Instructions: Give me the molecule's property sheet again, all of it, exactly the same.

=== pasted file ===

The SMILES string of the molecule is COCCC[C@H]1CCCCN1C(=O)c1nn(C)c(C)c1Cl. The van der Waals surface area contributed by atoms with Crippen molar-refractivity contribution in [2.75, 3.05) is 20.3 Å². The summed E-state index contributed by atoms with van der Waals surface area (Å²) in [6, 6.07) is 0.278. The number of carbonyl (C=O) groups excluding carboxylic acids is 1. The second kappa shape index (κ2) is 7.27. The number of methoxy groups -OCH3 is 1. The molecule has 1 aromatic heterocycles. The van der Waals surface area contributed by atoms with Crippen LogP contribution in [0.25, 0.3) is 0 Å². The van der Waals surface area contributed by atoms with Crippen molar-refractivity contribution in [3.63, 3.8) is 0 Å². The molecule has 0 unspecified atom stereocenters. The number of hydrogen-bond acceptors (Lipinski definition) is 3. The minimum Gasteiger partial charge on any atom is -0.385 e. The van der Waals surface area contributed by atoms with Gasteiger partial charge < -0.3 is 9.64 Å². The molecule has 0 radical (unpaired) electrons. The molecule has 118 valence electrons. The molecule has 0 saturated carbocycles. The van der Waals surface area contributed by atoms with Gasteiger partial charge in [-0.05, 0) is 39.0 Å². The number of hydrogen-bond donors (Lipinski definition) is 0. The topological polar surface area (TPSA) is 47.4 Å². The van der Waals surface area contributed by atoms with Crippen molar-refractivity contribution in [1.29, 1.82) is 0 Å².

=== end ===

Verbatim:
The SMILES string of the molecule is COCCC[C@H]1CCCCN1C(=O)c1nn(C)c(C)c1Cl. The van der Waals surface area contributed by atoms with Crippen molar-refractivity contribution in [2.75, 3.05) is 20.3 Å². The summed E-state index contributed by atoms with van der Waals surface area (Å²) in [6, 6.07) is 0.278. The number of carbonyl (C=O) groups excluding carboxylic acids is 1. The second kappa shape index (κ2) is 7.27. The number of methoxy groups -OCH3 is 1. The molecule has 1 aromatic heterocycles. The van der Waals surface area contributed by atoms with Crippen LogP contribution in [0.25, 0.3) is 0 Å². The van der Waals surface area contributed by atoms with Crippen molar-refractivity contribution in [3.63, 3.8) is 0 Å². The molecule has 0 unspecified atom stereocenters. The number of hydrogen-bond acceptors (Lipinski definition) is 3. The minimum Gasteiger partial charge on any atom is -0.385 e. The van der Waals surface area contributed by atoms with Gasteiger partial charge < -0.3 is 9.64 Å². The molecule has 0 radical (unpaired) electrons. The molecule has 118 valence electrons. The molecule has 0 saturated carbocycles. The van der Waals surface area contributed by atoms with Gasteiger partial charge in [-0.05, 0) is 39.0 Å². The number of hydrogen-bond donors (Lipinski definition) is 0. The topological polar surface area (TPSA) is 47.4 Å². The van der Waals surface area contributed by atoms with Crippen molar-refractivity contribution in [1.29, 1.82) is 0 Å².